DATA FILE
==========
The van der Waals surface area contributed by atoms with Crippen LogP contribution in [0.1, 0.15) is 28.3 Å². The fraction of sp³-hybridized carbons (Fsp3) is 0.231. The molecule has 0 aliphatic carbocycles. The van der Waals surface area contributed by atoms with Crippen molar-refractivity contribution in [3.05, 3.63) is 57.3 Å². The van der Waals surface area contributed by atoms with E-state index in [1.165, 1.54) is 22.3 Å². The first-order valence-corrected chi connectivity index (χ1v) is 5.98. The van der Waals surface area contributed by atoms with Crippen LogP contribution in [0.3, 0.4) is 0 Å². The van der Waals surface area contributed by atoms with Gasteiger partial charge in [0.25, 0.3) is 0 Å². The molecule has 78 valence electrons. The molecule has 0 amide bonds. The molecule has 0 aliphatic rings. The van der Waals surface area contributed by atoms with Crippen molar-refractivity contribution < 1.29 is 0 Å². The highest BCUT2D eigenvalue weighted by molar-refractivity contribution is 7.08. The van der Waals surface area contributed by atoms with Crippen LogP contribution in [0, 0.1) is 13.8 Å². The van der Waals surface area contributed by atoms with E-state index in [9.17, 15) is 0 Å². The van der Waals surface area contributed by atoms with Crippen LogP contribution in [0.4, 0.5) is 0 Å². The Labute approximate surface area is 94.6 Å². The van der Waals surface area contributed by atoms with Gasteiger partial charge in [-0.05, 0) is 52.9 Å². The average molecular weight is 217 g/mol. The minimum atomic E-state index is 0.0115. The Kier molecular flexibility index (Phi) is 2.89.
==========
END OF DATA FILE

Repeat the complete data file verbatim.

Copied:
The van der Waals surface area contributed by atoms with Crippen LogP contribution in [0.1, 0.15) is 28.3 Å². The fraction of sp³-hybridized carbons (Fsp3) is 0.231. The molecule has 0 aliphatic carbocycles. The van der Waals surface area contributed by atoms with Crippen molar-refractivity contribution in [3.05, 3.63) is 57.3 Å². The van der Waals surface area contributed by atoms with E-state index in [1.165, 1.54) is 22.3 Å². The first-order valence-corrected chi connectivity index (χ1v) is 5.98. The van der Waals surface area contributed by atoms with Crippen LogP contribution in [0.3, 0.4) is 0 Å². The van der Waals surface area contributed by atoms with Gasteiger partial charge in [0.25, 0.3) is 0 Å². The molecule has 78 valence electrons. The molecule has 0 amide bonds. The molecule has 0 aliphatic rings. The van der Waals surface area contributed by atoms with Crippen molar-refractivity contribution < 1.29 is 0 Å². The highest BCUT2D eigenvalue weighted by molar-refractivity contribution is 7.08. The van der Waals surface area contributed by atoms with Crippen LogP contribution in [0, 0.1) is 13.8 Å². The van der Waals surface area contributed by atoms with E-state index in [9.17, 15) is 0 Å². The van der Waals surface area contributed by atoms with Crippen LogP contribution in [0.4, 0.5) is 0 Å². The Labute approximate surface area is 94.6 Å². The van der Waals surface area contributed by atoms with Gasteiger partial charge in [-0.05, 0) is 52.9 Å². The average molecular weight is 217 g/mol. The minimum atomic E-state index is 0.0115. The Kier molecular flexibility index (Phi) is 2.89.